Sky at a Glance 2022 May 7 – 14

Photo showing locations of Mag 1 stars Vega, Arcturus and Spica.

This Week’s Sky at a Glance, 2022 May 7 – 14 ~by Curt Nason

In the second century BCE the Greek astronomer Hipparchus of Nicaea ranked the stars according to their brightness in six categories called magnitudes (for greatness). The 20 brightest stars were rated first magnitude and the faintest stars were sixth magnitude. This system was retained for two millennia and standardized in the 19th century when much fainter stars were being detected by telescopes and astrophotography. English astronomer Norman Pogson devised a logarithmic system whereby five magnitudes was a difference in star brightness of exactly 100 times. With this system, a magnitude 1 star is about 2.5 times brighter than a magnitude 2 star, and that one is 2.5 times brighter than a star of magnitude 3.

For many of us, the faintest star we can detect with the naked eye in a dark sky is sixth magnitude (commonly called mag 6). Vega, the fifth brightest star, is mag 0, slightly dimmer than Arcturus and slightly brighter than Capella. With the ability to measure the exact brightness of stars, their magnitudes are often recorded to one or two decimal places, and negative values are used for very bright objects. Sirius is mag -1.4; Jupiter is currently mag -2.1 and Venus is -4.1. The full Moon is mag -12.6, approximately 400,000 times fainter than the Sun at -26.7. A first magnitude star, of which there are 22, is brighter than mag 1.50; a second magnitude star shines from mag 1.50 to 2.49, and so on.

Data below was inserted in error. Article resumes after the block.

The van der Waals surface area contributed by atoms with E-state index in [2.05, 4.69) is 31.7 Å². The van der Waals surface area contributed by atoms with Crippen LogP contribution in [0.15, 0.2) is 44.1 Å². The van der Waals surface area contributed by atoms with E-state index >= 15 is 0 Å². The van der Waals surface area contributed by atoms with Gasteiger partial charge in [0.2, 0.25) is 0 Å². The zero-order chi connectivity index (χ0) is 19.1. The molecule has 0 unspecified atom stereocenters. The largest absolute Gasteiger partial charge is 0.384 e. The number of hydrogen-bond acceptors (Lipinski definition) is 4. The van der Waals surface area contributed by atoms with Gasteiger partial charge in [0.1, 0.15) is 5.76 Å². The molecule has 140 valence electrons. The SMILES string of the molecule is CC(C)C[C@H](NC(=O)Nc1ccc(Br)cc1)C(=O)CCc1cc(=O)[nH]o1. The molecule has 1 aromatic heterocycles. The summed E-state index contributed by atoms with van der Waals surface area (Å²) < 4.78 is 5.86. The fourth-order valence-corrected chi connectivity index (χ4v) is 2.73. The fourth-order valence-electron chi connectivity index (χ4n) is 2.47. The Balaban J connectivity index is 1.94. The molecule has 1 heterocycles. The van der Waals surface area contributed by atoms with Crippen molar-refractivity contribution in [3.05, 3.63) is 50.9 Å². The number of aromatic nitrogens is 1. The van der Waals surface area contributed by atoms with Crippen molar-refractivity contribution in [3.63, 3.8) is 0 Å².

This Week in the Solar System

Saturday’s sunrise in Moncton is at 5:57 am and sunset will occur at 8:35 pm, giving 14 hours, 38 minutes of daylight (6:04 am and 8:37 pm in Saint John). Next Saturday the Sun will rise at 5:47 am and set at 8:43 pm, giving 14 hours, 56 minutes of daylight (5:55 am and 8:46 pm in Saint John).

The Moon is near the Beehive star cluster in Cancer on Saturday, International Astronomy Day, and it is at first quarter on Sunday. It passes near Regulus in Leo on Monday and Spica in Virgo on Friday, two of the four first magnitude stars that are occasionally occulted by the Moon. Get ready for a total lunar eclipse at the end of next weekend. Mercury is stationary on Tuesday, after which it moves westward relative to the stars and returns to the left of the Pleiades next weekend. Saturn rises around 3 am this weekend, followed by Mars an hour later and then Jupiter and Venus. Venus rapidly pulls away from the planetary pack while Mars speeds toward a close conjunction with Jupiter near the end of the month.

On Sunday evening at 8 pm, tune in to the Sunday Night Astronomy Show via the Facebook page or YouTube channel of Astronomy by the Bay.

Questions? Contact Curt Nason.

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